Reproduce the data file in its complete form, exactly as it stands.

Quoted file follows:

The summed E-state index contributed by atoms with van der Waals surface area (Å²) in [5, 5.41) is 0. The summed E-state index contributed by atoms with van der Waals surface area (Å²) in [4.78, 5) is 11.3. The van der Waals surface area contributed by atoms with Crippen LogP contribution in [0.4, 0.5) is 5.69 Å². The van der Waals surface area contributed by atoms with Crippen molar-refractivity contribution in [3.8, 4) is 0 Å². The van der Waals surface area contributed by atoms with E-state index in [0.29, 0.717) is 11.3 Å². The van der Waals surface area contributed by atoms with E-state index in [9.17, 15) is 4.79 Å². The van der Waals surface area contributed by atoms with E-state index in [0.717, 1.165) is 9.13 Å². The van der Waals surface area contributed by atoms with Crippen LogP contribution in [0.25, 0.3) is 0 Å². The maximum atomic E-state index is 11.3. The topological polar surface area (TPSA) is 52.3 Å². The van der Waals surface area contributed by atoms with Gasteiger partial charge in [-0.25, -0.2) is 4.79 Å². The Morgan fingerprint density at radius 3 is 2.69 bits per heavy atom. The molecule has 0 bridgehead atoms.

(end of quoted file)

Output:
The summed E-state index contributed by atoms with van der Waals surface area (Å²) in [5, 5.41) is 0. The summed E-state index contributed by atoms with van der Waals surface area (Å²) in [4.78, 5) is 11.3. The van der Waals surface area contributed by atoms with Crippen LogP contribution in [0.4, 0.5) is 5.69 Å². The van der Waals surface area contributed by atoms with Crippen molar-refractivity contribution in [3.8, 4) is 0 Å². The van der Waals surface area contributed by atoms with E-state index in [0.29, 0.717) is 11.3 Å². The van der Waals surface area contributed by atoms with E-state index in [9.17, 15) is 4.79 Å². The van der Waals surface area contributed by atoms with E-state index in [0.717, 1.165) is 9.13 Å². The van der Waals surface area contributed by atoms with Crippen LogP contribution in [0.25, 0.3) is 0 Å². The maximum atomic E-state index is 11.3. The topological polar surface area (TPSA) is 52.3 Å². The van der Waals surface area contributed by atoms with Gasteiger partial charge in [-0.25, -0.2) is 4.79 Å². The Morgan fingerprint density at radius 3 is 2.69 bits per heavy atom. The molecule has 0 bridgehead atoms.